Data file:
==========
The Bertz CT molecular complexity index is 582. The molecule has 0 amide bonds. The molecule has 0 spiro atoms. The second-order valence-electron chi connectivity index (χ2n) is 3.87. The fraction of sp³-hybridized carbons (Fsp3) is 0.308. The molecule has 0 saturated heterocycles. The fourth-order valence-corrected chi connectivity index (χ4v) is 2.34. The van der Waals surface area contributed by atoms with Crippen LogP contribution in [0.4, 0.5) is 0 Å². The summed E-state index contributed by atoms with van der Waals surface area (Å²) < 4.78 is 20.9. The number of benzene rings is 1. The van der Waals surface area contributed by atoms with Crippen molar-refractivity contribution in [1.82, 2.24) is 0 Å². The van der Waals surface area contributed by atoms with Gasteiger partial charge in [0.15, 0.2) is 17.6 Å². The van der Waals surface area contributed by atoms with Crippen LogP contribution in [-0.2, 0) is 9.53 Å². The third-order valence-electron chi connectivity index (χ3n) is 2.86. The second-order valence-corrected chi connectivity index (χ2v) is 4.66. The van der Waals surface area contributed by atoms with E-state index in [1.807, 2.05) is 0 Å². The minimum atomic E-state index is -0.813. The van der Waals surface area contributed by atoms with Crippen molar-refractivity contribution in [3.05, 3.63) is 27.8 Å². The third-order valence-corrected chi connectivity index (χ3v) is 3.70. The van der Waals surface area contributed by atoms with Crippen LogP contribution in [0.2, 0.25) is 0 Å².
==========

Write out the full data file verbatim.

The Bertz CT molecular complexity index is 582. The molecule has 0 amide bonds. The molecule has 0 spiro atoms. The second-order valence-electron chi connectivity index (χ2n) is 3.87. The fraction of sp³-hybridized carbons (Fsp3) is 0.308. The molecule has 0 saturated heterocycles. The fourth-order valence-corrected chi connectivity index (χ4v) is 2.34. The van der Waals surface area contributed by atoms with Crippen LogP contribution in [0.4, 0.5) is 0 Å². The summed E-state index contributed by atoms with van der Waals surface area (Å²) < 4.78 is 20.9. The number of benzene rings is 1. The van der Waals surface area contributed by atoms with Crippen molar-refractivity contribution in [1.82, 2.24) is 0 Å². The van der Waals surface area contributed by atoms with Gasteiger partial charge in [0.15, 0.2) is 17.6 Å². The van der Waals surface area contributed by atoms with Crippen LogP contribution in [-0.2, 0) is 9.53 Å². The third-order valence-electron chi connectivity index (χ3n) is 2.86. The second-order valence-corrected chi connectivity index (χ2v) is 4.66. The van der Waals surface area contributed by atoms with E-state index in [1.807, 2.05) is 0 Å². The minimum atomic E-state index is -0.813. The van der Waals surface area contributed by atoms with Crippen molar-refractivity contribution in [3.05, 3.63) is 27.8 Å². The third-order valence-corrected chi connectivity index (χ3v) is 3.70. The van der Waals surface area contributed by atoms with Crippen LogP contribution in [0.2, 0.25) is 0 Å².